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Keeping your horse training balanced

It’s important to keep a balance between principle and purpose in your horse’s training process. Mindlessly repeating a technique without having a purpose causes your horse to get bored, dull and mentally/emotionally disconnected. It’s like teaching a first grade child the same thing every year until the 6th grade and expecting them to feel enthusiastic about it. When you teach your horse something new there are two important components to remember:

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  1. Principle: to develop the horse’s understanding of how to do something, which is the development of communication through language and techniques. An example of this would be, teaching your horse to turn and move its forequarters.
  1. Purpose: to develop the horse’s understanding of why to do something, which is putting the communication and techniques into practice to give them meaning. An example of this would be, once you have taught your horse to turn and move its forequarters, you can give it purpose by turning your horse through bending poles.

 

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Many of the competitive disciplines are either purpose based or principle based. Here is a categorised list of which discipline fits where:

Principle based disciplines:

Dressage, Reining, Western Pleasure, Western Dressage, Hacking, Halter showing.

Purpose based disciplines:

Show Jumping, Eventing, Cutting, Camp drafting, Reined Cow Horse, Team Penning, Roping, Barrel Racing, Competitive Trail Rides, Polo, Polo Cross, Trail riding.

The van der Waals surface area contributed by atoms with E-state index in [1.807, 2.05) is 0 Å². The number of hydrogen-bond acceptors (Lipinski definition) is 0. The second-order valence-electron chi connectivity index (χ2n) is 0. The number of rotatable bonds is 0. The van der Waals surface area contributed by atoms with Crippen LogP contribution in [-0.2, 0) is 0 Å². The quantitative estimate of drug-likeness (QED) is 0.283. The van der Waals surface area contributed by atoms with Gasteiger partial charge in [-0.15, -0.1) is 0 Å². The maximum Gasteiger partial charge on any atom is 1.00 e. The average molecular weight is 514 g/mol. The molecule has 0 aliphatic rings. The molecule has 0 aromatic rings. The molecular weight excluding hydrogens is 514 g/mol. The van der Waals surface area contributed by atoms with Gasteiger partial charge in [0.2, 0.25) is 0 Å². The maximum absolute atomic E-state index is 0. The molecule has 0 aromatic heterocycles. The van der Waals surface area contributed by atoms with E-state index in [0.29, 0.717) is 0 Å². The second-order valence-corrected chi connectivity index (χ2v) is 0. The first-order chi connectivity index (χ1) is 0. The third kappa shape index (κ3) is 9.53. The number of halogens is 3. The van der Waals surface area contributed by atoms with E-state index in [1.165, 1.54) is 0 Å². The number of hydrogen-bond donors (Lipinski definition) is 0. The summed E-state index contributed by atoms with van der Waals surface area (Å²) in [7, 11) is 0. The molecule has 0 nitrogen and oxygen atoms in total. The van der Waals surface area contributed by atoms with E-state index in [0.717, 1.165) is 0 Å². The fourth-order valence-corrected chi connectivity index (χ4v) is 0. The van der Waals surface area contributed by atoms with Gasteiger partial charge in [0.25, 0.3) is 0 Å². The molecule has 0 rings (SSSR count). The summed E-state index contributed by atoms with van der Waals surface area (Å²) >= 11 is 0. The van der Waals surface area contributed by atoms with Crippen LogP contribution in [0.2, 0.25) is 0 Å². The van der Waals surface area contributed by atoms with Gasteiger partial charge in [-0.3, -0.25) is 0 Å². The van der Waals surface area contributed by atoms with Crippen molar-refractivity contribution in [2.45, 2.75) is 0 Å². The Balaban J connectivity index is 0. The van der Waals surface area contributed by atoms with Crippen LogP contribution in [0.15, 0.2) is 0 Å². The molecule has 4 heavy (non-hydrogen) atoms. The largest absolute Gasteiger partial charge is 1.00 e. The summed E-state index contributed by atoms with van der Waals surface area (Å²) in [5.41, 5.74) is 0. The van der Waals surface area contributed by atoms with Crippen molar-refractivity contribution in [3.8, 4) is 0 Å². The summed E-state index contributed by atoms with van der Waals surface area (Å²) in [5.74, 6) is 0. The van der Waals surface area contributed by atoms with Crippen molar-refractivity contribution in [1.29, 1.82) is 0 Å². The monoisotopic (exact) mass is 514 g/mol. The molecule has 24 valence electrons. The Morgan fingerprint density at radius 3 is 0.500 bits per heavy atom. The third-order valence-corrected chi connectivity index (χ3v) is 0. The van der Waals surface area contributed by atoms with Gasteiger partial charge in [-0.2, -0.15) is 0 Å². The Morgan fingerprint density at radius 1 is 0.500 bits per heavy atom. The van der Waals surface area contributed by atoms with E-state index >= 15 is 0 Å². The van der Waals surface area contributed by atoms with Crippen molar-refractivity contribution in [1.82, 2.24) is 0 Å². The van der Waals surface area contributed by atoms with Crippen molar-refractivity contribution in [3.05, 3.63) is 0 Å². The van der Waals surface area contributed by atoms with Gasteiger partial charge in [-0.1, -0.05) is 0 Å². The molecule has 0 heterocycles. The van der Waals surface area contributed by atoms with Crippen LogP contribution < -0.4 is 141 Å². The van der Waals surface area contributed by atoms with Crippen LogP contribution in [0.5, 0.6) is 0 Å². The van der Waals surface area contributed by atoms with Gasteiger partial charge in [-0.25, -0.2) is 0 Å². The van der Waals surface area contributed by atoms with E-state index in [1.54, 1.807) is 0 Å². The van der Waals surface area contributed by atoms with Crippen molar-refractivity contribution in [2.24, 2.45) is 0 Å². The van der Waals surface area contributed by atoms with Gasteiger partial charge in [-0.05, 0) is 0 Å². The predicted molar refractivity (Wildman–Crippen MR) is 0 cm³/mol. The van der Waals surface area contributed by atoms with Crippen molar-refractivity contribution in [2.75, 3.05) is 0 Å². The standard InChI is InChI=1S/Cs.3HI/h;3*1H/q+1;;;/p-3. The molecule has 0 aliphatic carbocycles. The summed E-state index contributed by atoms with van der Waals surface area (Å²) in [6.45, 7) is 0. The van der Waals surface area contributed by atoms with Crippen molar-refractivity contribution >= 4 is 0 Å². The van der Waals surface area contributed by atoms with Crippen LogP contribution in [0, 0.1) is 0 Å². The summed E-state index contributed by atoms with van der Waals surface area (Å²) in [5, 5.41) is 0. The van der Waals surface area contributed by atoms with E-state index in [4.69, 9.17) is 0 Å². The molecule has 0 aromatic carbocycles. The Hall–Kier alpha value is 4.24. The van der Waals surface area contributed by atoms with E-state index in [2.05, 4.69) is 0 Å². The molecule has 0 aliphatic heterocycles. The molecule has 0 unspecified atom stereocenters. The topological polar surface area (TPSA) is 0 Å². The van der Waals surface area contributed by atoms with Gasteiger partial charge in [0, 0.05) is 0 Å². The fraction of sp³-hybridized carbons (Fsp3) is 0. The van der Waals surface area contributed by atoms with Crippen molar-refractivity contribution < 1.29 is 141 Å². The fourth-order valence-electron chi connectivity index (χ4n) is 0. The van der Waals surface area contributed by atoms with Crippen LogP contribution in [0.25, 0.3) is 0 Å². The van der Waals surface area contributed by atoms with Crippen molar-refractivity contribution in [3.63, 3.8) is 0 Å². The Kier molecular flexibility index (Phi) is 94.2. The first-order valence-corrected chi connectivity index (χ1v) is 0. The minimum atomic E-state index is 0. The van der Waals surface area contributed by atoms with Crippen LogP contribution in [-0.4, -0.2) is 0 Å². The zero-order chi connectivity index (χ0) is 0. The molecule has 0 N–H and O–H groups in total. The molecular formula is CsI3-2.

It’s very common for people to create imbalanced horses purely because they focus just on one riding activity or discipline. If you only trail ride your horse (purpose based activity/discipline) then there might be a tendency for the communication between you and your horse to. So, to bring balance to your trail riding you could spend some time developing and improving your communication in an arena or even while on the trail, which would result in more confidence and connection on the trail. If you only ride your horse in an arena and do reining or dressage (principle based activities/disciplines) then your horse might get bored or stagnant, because of the lack of purpose based activities. So, to bring balance to your arena work you could take your horse on some trail rides after your arena work. This would allow your horse to be more enthusiastic, focused and relaxed in its arena work.

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Just as it’s important for you to enjoy your work and like what you do, the same can be said for your horse. Your horse needs to enjoy the work you do with it and that can only happen when you work with your horse in a balanced fashion. A simple and effective way to keep your horse balanced is to maintain a healthy balance between the development of training principles and giving them a purpose.

We offer a variety of clinics, which incorporate principle and purpose based activities. Our up coming Foundation for Collection clinic is more principle based, while our Safety & Confidence on Trail Rides or the Confidence with Obstacles for adults or for youth clinics are more purpose based.

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